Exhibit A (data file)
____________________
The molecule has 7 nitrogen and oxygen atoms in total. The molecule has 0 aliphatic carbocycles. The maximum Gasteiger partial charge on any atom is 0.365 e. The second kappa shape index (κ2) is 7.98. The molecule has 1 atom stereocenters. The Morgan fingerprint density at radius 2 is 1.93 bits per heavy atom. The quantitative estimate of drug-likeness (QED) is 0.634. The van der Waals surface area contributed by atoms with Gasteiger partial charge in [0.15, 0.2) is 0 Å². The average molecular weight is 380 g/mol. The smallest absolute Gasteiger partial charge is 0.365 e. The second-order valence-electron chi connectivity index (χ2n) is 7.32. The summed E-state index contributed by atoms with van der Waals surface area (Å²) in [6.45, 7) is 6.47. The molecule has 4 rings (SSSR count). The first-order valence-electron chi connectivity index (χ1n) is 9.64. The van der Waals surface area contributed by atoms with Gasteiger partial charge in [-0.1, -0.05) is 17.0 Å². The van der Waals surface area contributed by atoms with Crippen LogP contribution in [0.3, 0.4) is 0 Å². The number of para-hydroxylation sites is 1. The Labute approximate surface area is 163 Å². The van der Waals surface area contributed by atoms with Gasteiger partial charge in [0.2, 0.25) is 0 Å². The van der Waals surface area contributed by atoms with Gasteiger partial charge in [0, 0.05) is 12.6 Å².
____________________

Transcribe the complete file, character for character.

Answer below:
The molecule has 7 nitrogen and oxygen atoms in total. The molecule has 0 aliphatic carbocycles. The maximum Gasteiger partial charge on any atom is 0.365 e. The second kappa shape index (κ2) is 7.98. The molecule has 1 atom stereocenters. The Morgan fingerprint density at radius 2 is 1.93 bits per heavy atom. The quantitative estimate of drug-likeness (QED) is 0.634. The van der Waals surface area contributed by atoms with Gasteiger partial charge in [0.15, 0.2) is 0 Å². The average molecular weight is 380 g/mol. The smallest absolute Gasteiger partial charge is 0.365 e. The second-order valence-electron chi connectivity index (χ2n) is 7.32. The summed E-state index contributed by atoms with van der Waals surface area (Å²) in [6.45, 7) is 6.47. The molecule has 4 rings (SSSR count). The first-order valence-electron chi connectivity index (χ1n) is 9.64. The van der Waals surface area contributed by atoms with Gasteiger partial charge in [-0.1, -0.05) is 17.0 Å². The van der Waals surface area contributed by atoms with Crippen LogP contribution in [0.3, 0.4) is 0 Å². The number of para-hydroxylation sites is 1. The Labute approximate surface area is 163 Å². The van der Waals surface area contributed by atoms with Gasteiger partial charge in [0.2, 0.25) is 0 Å². The van der Waals surface area contributed by atoms with Gasteiger partial charge in [0, 0.05) is 12.6 Å².